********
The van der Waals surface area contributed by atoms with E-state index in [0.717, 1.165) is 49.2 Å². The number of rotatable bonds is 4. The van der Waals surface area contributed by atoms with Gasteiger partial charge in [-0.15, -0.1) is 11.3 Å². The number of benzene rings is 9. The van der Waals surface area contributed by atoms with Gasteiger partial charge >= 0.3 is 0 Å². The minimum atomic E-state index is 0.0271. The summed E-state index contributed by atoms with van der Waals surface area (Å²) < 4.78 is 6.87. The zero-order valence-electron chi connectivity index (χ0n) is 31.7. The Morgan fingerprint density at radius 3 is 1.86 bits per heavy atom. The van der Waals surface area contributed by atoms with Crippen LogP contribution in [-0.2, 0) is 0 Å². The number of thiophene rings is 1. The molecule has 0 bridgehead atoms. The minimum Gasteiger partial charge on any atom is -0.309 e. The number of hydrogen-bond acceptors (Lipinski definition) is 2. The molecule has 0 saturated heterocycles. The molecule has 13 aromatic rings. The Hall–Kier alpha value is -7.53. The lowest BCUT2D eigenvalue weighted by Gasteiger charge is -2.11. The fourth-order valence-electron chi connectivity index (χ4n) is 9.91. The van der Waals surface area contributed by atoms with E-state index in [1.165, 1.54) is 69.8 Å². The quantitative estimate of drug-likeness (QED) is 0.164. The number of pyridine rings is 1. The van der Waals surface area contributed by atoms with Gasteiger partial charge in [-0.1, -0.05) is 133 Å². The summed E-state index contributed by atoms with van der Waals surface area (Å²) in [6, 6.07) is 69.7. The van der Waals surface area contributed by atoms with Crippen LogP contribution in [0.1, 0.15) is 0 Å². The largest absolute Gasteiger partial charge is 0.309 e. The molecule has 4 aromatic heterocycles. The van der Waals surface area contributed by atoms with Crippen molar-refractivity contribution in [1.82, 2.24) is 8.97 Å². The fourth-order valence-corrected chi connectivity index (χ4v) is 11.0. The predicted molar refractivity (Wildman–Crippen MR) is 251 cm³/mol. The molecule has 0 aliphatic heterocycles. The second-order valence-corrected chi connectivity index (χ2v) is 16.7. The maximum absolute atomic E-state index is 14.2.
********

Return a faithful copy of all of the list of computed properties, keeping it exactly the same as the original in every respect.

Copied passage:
The van der Waals surface area contributed by atoms with E-state index in [0.717, 1.165) is 49.2 Å². The number of rotatable bonds is 4. The van der Waals surface area contributed by atoms with Gasteiger partial charge in [-0.15, -0.1) is 11.3 Å². The number of benzene rings is 9. The van der Waals surface area contributed by atoms with Gasteiger partial charge >= 0.3 is 0 Å². The minimum atomic E-state index is 0.0271. The summed E-state index contributed by atoms with van der Waals surface area (Å²) < 4.78 is 6.87. The zero-order valence-electron chi connectivity index (χ0n) is 31.7. The Morgan fingerprint density at radius 3 is 1.86 bits per heavy atom. The van der Waals surface area contributed by atoms with Crippen LogP contribution in [-0.2, 0) is 0 Å². The number of thiophene rings is 1. The molecule has 0 bridgehead atoms. The minimum Gasteiger partial charge on any atom is -0.309 e. The number of hydrogen-bond acceptors (Lipinski definition) is 2. The molecule has 0 saturated heterocycles. The molecule has 13 aromatic rings. The Hall–Kier alpha value is -7.53. The lowest BCUT2D eigenvalue weighted by Gasteiger charge is -2.11. The fourth-order valence-electron chi connectivity index (χ4n) is 9.91. The van der Waals surface area contributed by atoms with E-state index in [1.165, 1.54) is 69.8 Å². The quantitative estimate of drug-likeness (QED) is 0.164. The number of pyridine rings is 1. The van der Waals surface area contributed by atoms with Gasteiger partial charge in [-0.1, -0.05) is 133 Å². The summed E-state index contributed by atoms with van der Waals surface area (Å²) in [6, 6.07) is 69.7. The van der Waals surface area contributed by atoms with Crippen LogP contribution in [0.1, 0.15) is 0 Å². The largest absolute Gasteiger partial charge is 0.309 e. The molecule has 4 aromatic heterocycles. The van der Waals surface area contributed by atoms with Crippen molar-refractivity contribution in [1.82, 2.24) is 8.97 Å². The fourth-order valence-corrected chi connectivity index (χ4v) is 11.0. The predicted molar refractivity (Wildman–Crippen MR) is 251 cm³/mol. The molecule has 0 aliphatic heterocycles. The second-order valence-corrected chi connectivity index (χ2v) is 16.7. The maximum absolute atomic E-state index is 14.2.